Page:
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King George landfill director has an unusual proposition: Able-bodied members of groups that want donations can pick up trash in return for cash
The work should be finished in November.
Cue reminded the supervisors that some smells may be unleashed when workers open temporary caps that have sealed in some of the more heinous odors.
Waste Management has spent $12 million in two years on systems to contain the rotten-egg smell at the landfill. The unpleasant aroma came about as a byproduct of decomposing coal ash from a plant in Alexandria. That ash is no longer accepted.
MORE TONS ALLOWED
For the ninth time, King George amended its agreement with the landfill and will allow the facility to take in another 140,000 tons of trash this year, if needed. The county gets $5 for each ton dumped at the landfill, so the extra tonnage equates to $700,000.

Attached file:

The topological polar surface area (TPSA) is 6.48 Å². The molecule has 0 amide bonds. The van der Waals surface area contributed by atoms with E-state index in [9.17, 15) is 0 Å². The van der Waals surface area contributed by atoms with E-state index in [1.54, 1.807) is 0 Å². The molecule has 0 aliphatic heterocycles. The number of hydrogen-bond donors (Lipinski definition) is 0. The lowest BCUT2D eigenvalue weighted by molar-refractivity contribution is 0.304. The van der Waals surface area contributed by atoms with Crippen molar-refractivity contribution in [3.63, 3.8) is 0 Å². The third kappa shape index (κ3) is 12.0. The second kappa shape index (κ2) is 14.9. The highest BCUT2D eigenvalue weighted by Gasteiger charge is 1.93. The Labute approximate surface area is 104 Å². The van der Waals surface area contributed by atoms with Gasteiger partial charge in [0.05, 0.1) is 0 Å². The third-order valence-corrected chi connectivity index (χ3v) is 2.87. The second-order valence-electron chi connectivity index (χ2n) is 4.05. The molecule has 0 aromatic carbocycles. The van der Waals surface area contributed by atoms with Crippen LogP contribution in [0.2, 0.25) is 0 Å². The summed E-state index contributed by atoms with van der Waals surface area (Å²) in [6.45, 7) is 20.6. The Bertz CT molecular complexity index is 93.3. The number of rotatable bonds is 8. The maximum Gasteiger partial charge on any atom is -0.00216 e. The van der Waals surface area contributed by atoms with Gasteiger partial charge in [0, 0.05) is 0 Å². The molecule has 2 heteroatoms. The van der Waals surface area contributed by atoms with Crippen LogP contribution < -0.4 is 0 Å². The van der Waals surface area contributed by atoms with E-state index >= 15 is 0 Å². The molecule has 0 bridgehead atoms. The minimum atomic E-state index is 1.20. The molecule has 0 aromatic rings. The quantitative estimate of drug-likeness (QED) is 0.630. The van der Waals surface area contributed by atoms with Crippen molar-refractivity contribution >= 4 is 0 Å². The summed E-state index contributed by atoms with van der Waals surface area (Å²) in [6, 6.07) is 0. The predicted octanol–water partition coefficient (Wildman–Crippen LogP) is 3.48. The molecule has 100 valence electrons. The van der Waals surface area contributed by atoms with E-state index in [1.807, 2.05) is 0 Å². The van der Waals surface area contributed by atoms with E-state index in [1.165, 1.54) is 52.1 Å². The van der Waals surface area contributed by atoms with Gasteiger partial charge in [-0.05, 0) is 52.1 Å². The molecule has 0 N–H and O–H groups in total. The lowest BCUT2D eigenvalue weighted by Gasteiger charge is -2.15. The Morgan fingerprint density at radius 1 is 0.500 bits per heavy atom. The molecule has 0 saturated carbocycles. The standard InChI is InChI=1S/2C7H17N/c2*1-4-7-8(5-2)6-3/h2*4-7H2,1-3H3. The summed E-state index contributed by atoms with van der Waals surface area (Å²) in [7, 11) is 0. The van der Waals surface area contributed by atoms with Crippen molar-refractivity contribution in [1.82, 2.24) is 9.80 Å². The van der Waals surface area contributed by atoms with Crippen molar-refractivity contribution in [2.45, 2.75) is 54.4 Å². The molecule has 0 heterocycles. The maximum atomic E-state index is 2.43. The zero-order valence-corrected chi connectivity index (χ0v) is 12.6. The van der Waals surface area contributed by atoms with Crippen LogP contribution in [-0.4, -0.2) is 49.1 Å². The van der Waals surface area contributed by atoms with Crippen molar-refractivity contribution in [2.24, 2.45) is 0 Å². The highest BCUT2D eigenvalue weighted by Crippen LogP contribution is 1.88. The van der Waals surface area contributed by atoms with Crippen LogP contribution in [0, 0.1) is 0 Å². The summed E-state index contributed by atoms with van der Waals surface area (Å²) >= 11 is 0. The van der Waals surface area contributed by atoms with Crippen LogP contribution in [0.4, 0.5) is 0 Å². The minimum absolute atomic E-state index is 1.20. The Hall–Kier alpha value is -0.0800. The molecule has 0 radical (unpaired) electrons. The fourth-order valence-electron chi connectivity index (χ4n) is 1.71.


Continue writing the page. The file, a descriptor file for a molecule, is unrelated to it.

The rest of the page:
Under the agreement between King George and Waste Management, the landfill can accept 1.248 million tons of trash a year.
Activity has picked up in 2012, but for four years before that, the landfill was short of its allowed amount by 386,188 tons, Cue said.
The landfill began operations in 1994 and should last until 2027.
The county gets about $6.4 million in revenue a year from the landfill, and supervisors have talked often about what will replace that stream of money when the landfill closes.
Officials are pinning a lot of their hopes on the King George Industrial Park. Supervisors signed an agreement Tuesday--after several years of discussion--to proceed with plans for Columbia Gas of Virginia to extend its natural gas pipeline from Stafford County into the industrial area.
Engineering costs will be about $200,000. That money already was set aside in the county's capital improvement plan.
Cathy Dyson: 540/374-5425